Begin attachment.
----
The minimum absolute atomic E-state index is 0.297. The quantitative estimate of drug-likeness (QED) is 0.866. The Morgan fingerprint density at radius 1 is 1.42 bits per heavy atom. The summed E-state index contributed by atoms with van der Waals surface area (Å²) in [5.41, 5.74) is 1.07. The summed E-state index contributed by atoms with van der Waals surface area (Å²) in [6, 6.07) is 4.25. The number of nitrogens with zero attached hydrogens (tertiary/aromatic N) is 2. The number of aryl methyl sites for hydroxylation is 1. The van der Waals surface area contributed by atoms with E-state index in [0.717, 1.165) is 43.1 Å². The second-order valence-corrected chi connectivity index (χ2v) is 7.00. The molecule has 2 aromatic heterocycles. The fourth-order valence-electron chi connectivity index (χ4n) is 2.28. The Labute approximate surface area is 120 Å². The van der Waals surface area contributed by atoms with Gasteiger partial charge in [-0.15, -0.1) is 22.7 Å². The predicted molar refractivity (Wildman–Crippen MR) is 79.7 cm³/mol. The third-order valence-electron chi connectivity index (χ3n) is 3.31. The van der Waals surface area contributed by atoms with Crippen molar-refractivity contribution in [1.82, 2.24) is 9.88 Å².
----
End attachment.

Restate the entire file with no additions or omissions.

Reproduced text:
The minimum absolute atomic E-state index is 0.297. The quantitative estimate of drug-likeness (QED) is 0.866. The Morgan fingerprint density at radius 1 is 1.42 bits per heavy atom. The summed E-state index contributed by atoms with van der Waals surface area (Å²) in [5.41, 5.74) is 1.07. The summed E-state index contributed by atoms with van der Waals surface area (Å²) in [6, 6.07) is 4.25. The number of nitrogens with zero attached hydrogens (tertiary/aromatic N) is 2. The number of aryl methyl sites for hydroxylation is 1. The van der Waals surface area contributed by atoms with E-state index in [0.717, 1.165) is 43.1 Å². The second-order valence-corrected chi connectivity index (χ2v) is 7.00. The molecule has 2 aromatic heterocycles. The fourth-order valence-electron chi connectivity index (χ4n) is 2.28. The Labute approximate surface area is 120 Å². The van der Waals surface area contributed by atoms with Gasteiger partial charge in [-0.15, -0.1) is 22.7 Å². The predicted molar refractivity (Wildman–Crippen MR) is 79.7 cm³/mol. The third-order valence-electron chi connectivity index (χ3n) is 3.31. The van der Waals surface area contributed by atoms with Crippen molar-refractivity contribution in [1.82, 2.24) is 9.88 Å².